Mussina may help fantasy owners with retirement
Mussina, ignored by most fantasy owners at the start of 2008 despite years of solid numbers, proved he still had something in the tank, as he turned in a stellar 20-9 campaign with a solid 3.37 ERA. However, he gave up more hits (214) than innings pitched (200 1/3), although he walked only 31 batters. Plus, while his K/9 rate rose to 6.74 last year, he was consistently over 7 for most of his career until his awful 2007, which depressed his value. At this point in his career, Mussina's an effective pitcher who doesn't strike out a lot of hitters and gets his wins pitching for a good team. He's a nice guy to have, but not as your No. 1 or 2 pitcher.
Sure, there's plenty of room in a fantasy rotation for guys like Mussina, but would it be worth breaking the bank for him to make him your ace when he's definitely not that anymore? He might've been a top-20 pitcher in 2008, but remember that he wasn't taken in enough ESPN standard leagues to merit an average draft position at the start of the year (meanwhile, teammate Phil Hughes had an ADP of 182.2 so much for that). Also note some of the pitchers who finished behind Mussina on this year's Player Rater: Jake Peavy, Daisuke Matsuzaka, Josh Beckett, John Lackey. Would you have taken Mussina ahead of any of them in 2009?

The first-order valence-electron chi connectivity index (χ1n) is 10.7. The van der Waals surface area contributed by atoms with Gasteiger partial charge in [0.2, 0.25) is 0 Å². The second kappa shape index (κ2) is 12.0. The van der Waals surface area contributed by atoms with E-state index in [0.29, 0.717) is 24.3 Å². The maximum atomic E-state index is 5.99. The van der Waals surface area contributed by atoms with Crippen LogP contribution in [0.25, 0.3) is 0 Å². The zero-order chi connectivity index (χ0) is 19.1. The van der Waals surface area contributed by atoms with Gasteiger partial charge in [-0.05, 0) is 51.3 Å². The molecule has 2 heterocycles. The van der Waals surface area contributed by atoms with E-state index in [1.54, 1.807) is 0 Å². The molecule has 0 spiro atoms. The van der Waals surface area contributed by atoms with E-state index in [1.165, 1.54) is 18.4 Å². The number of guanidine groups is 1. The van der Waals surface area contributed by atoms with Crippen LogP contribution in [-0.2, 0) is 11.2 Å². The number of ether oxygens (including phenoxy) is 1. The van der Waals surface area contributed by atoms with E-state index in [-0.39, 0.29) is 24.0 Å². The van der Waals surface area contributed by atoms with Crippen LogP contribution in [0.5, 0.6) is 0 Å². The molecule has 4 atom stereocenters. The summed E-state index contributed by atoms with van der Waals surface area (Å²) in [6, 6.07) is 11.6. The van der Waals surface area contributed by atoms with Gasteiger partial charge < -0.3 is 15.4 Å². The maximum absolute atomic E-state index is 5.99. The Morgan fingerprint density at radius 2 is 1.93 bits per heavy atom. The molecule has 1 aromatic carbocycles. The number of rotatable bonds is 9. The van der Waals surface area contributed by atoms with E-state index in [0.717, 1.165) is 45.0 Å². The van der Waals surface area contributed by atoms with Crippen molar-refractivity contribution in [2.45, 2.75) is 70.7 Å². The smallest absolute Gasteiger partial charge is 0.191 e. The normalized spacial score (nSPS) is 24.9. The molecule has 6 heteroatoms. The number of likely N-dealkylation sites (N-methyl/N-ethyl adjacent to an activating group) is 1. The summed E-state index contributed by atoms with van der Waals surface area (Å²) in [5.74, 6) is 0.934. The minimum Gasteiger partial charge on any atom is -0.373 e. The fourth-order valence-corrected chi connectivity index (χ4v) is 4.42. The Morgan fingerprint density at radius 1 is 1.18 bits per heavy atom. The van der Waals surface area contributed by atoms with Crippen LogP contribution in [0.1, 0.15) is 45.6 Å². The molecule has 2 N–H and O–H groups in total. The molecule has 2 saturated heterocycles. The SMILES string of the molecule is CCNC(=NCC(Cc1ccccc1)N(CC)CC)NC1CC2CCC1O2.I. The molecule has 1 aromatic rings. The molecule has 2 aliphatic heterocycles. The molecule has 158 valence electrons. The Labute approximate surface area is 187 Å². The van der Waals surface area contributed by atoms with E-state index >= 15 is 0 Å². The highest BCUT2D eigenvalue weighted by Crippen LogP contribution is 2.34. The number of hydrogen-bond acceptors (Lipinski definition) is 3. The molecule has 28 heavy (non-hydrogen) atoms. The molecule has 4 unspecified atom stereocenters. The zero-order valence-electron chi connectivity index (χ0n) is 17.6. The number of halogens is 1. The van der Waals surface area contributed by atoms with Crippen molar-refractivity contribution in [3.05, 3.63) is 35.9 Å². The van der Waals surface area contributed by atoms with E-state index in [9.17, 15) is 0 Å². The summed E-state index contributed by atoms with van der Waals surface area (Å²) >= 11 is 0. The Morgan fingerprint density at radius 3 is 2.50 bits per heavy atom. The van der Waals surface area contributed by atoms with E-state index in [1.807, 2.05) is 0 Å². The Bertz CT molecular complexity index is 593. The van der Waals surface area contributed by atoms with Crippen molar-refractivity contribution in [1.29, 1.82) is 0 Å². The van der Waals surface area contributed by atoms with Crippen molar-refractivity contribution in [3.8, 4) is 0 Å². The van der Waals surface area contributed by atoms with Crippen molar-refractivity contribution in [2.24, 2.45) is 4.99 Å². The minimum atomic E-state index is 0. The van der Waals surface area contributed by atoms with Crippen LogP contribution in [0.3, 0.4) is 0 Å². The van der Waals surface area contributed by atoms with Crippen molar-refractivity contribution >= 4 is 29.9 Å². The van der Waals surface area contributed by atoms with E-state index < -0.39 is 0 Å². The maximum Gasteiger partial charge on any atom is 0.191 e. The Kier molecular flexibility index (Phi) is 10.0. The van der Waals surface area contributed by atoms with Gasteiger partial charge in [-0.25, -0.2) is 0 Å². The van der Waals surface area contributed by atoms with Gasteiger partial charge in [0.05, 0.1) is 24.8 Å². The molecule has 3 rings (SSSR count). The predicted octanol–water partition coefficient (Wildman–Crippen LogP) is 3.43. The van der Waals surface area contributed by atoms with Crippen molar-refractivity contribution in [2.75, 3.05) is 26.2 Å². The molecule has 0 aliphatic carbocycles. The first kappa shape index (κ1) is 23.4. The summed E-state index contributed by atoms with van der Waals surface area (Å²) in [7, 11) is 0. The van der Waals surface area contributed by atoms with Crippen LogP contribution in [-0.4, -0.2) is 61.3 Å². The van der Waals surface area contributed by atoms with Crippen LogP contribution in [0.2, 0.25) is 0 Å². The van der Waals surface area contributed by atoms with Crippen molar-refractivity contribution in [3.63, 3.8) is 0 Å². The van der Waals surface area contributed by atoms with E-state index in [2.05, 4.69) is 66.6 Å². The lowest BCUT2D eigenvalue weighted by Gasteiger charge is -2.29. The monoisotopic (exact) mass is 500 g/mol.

In fact, it could be argued that Mussina might not have been drafted much higher than Torres, who had plenty of value as the Brewers' closer before he called it a career earlier this month. While many of us preach not to pay for saves, the fact that Torres had a relatively stable job at a very unstable position would've made him reasonably attractive to fantasy owners in 2009 drafts. Torres would've had more risk, but there would've been more reward. Meanwhile, Mussina pretty much hit his ceiling in 2008 and there wouldn't be much more room for improvement.
So fantasy owners can thank Mussina both for years of great statistics (17 straight seasons with at least 11 wins, four 200-strikeout campaigns, 3.68 career ERA) and for leaving on a high note because it saves them the trouble of overbidding for what would've been the inevitable downturn in his numbers.
James Quintong is an editor for ESPN.com Fantasy.